You won’t get a better pairing of rookies in 2019 than macabre-pop sea-changer Billie Eilish and elder-statesman-like 24-year-old Denzel Curry, as both proved at the Met on Saturday.

A live wire in fluorescent yellow sweats and whipping dreads, Curry is the missing link between Soundcloud rap and classic Miami and West Coast rap. His excellent, lean new ZUU may be the best rap album of the year so far, with such highlights as “Ricky,” “Speedboat,” and the ribald “Shake 88.” His one misstep probably couldn’t be avoided: a few bars by his late former roommate XXXTentacion, and sadly, his only words that every teen in the house knew. But his sign-off was good: making the whole crowd look, à la the circle game, and announcing “I just came here to have fun.”

Any worries about Eilish’s ASMR-championed quiet were put to rest by one of the most explosive entrances this reviewer has ever seen: a Tim Burton-worthy mélange of animated horror, strobe effects, and shrieks that culminated in the diminutive, red-hoodied headliner bounding into view and everyone below car-rental age stomping along to the oddly “Hava Nagila”-like strains of “Bad Guy.” Yes, this is the kind of artist who opens with her biggest hit.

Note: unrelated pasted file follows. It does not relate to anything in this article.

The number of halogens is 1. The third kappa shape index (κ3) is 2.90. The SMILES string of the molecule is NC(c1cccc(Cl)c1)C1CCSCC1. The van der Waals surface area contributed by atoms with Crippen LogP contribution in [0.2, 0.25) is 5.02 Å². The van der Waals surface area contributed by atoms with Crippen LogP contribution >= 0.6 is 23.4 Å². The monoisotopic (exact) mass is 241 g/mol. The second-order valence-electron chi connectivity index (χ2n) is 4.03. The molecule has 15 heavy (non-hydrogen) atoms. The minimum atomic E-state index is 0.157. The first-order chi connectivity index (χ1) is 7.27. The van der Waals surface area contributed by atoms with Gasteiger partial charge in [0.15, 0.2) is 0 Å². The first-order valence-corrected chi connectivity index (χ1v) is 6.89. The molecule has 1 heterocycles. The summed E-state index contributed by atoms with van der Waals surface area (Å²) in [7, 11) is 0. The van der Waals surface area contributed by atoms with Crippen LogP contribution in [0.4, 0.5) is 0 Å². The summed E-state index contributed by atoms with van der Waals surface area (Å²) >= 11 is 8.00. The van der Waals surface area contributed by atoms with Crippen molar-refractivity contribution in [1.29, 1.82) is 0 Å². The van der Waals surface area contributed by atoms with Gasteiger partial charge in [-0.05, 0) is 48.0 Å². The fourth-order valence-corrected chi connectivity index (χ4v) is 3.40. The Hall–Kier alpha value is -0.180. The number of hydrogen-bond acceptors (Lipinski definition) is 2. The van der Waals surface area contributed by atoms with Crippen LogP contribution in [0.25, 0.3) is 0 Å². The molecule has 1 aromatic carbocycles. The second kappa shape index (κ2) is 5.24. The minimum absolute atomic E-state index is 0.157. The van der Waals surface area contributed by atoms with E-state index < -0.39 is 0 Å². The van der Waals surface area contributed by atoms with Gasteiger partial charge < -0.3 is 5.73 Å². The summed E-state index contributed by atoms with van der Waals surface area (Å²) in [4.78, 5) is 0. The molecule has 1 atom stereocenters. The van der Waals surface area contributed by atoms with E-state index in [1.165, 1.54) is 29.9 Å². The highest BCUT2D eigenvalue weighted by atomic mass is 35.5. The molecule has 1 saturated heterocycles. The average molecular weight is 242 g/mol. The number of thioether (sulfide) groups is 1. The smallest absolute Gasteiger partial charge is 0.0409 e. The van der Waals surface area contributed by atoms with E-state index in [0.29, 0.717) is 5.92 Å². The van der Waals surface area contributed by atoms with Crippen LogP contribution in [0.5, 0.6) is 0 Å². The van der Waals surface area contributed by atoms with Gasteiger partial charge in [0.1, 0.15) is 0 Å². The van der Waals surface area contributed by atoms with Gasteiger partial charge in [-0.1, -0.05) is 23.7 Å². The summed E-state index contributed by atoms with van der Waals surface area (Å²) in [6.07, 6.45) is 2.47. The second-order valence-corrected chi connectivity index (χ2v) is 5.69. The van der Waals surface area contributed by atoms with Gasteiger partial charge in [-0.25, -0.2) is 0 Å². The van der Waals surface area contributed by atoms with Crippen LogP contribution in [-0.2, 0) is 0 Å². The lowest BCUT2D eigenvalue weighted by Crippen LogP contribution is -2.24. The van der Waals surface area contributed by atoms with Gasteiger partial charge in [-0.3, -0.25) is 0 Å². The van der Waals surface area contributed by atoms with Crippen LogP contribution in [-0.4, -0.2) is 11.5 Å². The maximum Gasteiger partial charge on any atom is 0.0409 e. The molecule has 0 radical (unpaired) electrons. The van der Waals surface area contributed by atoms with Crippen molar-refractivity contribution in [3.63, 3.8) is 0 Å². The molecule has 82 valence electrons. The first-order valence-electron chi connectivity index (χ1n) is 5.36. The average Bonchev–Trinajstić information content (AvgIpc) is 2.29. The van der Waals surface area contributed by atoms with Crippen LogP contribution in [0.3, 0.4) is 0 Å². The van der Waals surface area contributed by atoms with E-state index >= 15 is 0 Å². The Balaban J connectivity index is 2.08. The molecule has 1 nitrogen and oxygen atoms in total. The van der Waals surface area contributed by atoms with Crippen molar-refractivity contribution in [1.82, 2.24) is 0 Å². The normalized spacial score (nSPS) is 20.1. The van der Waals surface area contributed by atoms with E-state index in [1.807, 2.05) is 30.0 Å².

Joined by only her multi-instrumentalist brother Finneas and a drummer, Eilish’s minimalism left plenty of space for hundreds of adoring participants to make up the difference. Thus, the spare musique concrète of her own impressive When We All Fall Asleep, Where Do We Go? filled out into anthems worthy of their chart positions: the xx-through-a-ceiling-fan “Ilomilo,” the showstopping cabaret “Wish You Were Gay,” the climactic Addams Family theme-goes-Gary Glitter “Bury a Friend.” Rare is the pop star of any age who gives an anti-drug song the title “Xanny,” much less elephantine drum fills and vaudevillian piano chords.

The room ate up visuals like tarantulas crawling through the inhuman dubstep vortex of “You Should See Me in a Crown” and pogoed through the Slenderman-inspired forest creeps in “Copycat.” There was only one janky monologue (“If you feel good, that’s great. If you feel horrible, that’s OK”) but it was easy to see why a crowd of her peers connects to such lines as “All you wanna do is kiss me / But what a shame I’m not there” that read mean but are delivered with a sigh of resignation, perhaps for self-protection. And just when it started to feel as if she’d never top her opening, Finneas joined his sister on an actual bed to perform “I Love You” with just an acoustic guitar, as it levitated toward the ceiling.